As the Founder of Trustify, I regularly deal with the crisis of our time: human trafficking. Last year, I was asked to speak on the Human Trafficking panel at the Annual Summit of the Conference of Western Attorneys General on our pro-bono work to help end trafficking. As the former Executive Director of Joint Council on International Children’s Services and former Program Director at the Congressional Coalition on Adoption Institute, I worked tirelessly with my colleagues to help with the ratification of the Hague Convention on Protection of Children and Co-Operation in Respect to Intercountry Adoption (Convention). The Convention sought to bring safeguards to children and families through intercountry adoption, and thus, better protect children from a plethora of dangers including child trafficking.
Children living outside of a permanent, loving family are the most vulnerable to trafficking. In 2017, UNICEF reported that there were over 140 million orphaned children globally. Last year, only 4,714 intercountry adoptions were completed. Domestic adoptions, per country where applicable, are also very small in comparison to the global orphan population. Children living outside of a safe, permanent, loving family are—exponentially—more at risk to be trafficked. Orphans are regularly enslaved as child soldiers, laborers, or sex slaves. Many females are trafficked as child brides. Children living in institutions are more likely to end up on the streets where they are particularly vulnerable to traffickers. Most countries have a mandatory date by which children age out of the system, without an option for adoption. Most of these children leave the institutions in which they were raised without any safeguards or safety net. Without the option for adoption, these children are the most vulnerable to trafficking.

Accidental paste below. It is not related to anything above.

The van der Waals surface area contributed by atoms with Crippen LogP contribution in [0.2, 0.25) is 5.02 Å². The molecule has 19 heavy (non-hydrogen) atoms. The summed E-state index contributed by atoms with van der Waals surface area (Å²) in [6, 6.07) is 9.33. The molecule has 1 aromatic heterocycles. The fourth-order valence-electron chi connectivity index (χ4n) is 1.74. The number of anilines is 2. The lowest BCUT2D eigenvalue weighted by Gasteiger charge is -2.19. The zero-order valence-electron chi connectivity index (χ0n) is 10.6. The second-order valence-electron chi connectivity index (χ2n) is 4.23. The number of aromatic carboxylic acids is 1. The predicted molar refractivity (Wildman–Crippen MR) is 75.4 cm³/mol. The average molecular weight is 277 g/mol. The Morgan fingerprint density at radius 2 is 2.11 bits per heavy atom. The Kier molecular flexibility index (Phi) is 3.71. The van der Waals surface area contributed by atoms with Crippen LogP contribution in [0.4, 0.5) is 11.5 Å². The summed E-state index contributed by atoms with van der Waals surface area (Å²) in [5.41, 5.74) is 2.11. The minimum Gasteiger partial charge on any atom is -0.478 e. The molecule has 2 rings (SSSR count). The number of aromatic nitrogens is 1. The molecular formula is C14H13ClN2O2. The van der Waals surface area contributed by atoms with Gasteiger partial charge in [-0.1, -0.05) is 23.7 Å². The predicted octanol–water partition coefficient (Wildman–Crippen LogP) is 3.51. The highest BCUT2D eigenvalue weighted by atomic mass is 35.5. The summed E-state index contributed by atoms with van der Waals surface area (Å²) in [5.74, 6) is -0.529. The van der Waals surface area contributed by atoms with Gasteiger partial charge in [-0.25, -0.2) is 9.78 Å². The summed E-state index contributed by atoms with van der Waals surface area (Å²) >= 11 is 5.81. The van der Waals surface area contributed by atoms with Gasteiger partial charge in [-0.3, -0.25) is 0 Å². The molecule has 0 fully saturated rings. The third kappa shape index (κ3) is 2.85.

These trafficking statistics sadly encompass the United States as well. Children living in foster care, without a permanent, loving family are the most susceptible to being trafficked. In 2017, 437,500 children were in the United States foster care system. According to the National Center for Missing and Exploited Children, over 88% of the children who are considered “runaways” were under the care of social services. Without the love and protection of a forever family, foster youth (those in and those that age-out or emancipate from the system) are most likely to be vulnerable to trafficking.
Adoption helps to prevent this crisis of our time. By providing children in the United States and abroad with a safe, permanent, loving family through transparent adoptions, they are protected from this atrocity. We must do everything in our power to promote safe, transparent adoptions and educate families on the beauty of building their family through adoption. Every child has a right to a safe, forever family.